Having worked in Public Relations in Dubai for 7 years, I’ve come across a multitude of translated and Arabised writings and scripts intended for Arabic audiences whether on billboards, brochures or on TV.
We all know that each language is unique and has its own intricacies. For example, Arabic grammar and syntax is highly irregular, Arabic doesn’t have the verb to be and is the only language in the world that uses, not only singular and plural forms, but also a pair form. As a result, Arabisation can be a mentally-exhausting task and Google Translate is out of the question!
Arabic is a very rich language and is deeply rooted in poetry, literature and arts. It is, therefore, very descriptive and likes adjectives and elaboration. Which is why drafting an Arabic document is a lengthier process than drafting an English one for example.
Also, Arabic is not one of those languages that supports brief modern terms such as Internet or multi-device-compatible or colour-true. If I had to translate the latter, I would have to say ‘a colour that doesn’t change over a period of time’ or ‘despite erosion factors’ or something along those lines.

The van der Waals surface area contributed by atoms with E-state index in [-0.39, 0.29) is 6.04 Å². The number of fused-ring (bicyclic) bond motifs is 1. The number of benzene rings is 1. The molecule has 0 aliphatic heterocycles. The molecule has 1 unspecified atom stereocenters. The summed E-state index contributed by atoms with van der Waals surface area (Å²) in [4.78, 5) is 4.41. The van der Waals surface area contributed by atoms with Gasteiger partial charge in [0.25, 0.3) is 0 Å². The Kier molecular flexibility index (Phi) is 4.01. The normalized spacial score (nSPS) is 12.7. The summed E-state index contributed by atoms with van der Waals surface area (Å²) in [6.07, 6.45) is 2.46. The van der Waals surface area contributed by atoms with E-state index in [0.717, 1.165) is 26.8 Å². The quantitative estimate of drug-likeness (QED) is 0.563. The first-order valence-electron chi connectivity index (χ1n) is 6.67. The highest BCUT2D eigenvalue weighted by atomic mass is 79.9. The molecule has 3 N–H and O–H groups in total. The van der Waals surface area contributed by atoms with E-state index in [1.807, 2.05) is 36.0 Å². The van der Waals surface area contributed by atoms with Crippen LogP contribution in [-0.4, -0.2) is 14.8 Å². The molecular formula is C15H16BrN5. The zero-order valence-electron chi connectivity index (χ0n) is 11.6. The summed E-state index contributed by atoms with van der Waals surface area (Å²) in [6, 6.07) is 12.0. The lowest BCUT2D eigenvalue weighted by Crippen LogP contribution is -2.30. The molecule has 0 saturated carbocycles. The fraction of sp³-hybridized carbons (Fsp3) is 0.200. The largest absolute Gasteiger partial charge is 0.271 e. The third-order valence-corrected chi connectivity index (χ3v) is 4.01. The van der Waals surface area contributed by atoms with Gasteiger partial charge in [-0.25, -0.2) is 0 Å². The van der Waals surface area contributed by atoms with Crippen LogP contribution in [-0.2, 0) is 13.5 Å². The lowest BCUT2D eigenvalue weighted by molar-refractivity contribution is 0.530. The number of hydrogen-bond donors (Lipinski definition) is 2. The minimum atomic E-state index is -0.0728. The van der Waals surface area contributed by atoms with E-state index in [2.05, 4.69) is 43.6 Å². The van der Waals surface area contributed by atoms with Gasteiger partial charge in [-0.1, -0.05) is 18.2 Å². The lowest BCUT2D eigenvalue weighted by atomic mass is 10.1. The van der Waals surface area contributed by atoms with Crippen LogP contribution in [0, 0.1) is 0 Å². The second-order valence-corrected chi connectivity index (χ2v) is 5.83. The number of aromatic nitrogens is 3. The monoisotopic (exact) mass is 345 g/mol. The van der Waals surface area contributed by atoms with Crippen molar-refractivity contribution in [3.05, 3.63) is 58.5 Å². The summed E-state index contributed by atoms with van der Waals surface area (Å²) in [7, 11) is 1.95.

And then there’s the issue of transliteration, where the pronunciation of an Arabic word is transcribed into Roman letters such as Khaleej and Burj. This is commonly used in the Middle East and has become an accepted practice in PR and Communications, although technically, it is not translation.
Arabisation is also not only about conveying the meaning superficially, but rather about communicating to Arab minds and hearts, and thus, needs to take Arab culture and civilisation into consideration.
I’ll leave you now with some interesting facts about Arabic and some wise proverbs.
Did you know that…
- English numerals (1, 2, 3) were originally Arabic, while the current Arabic numerals (٣،٢،١) were originally Indian
- Some current modern-day English words originated from Arabic such as cotton, algebra and safari.
- There are more than 15 definitions of the word love in Arabic!
Some Arabic proverbs
- One hand alone cannot applaud (The importance of Teamwork)
- The son of a goose is a swimmer (Like father, like son.)
- Eat him for lunch before he eats you for dinner (Being street-savvy)
- The eye doesn’t go higher than the brow! (Live within your means)
Any interesting ones from your language?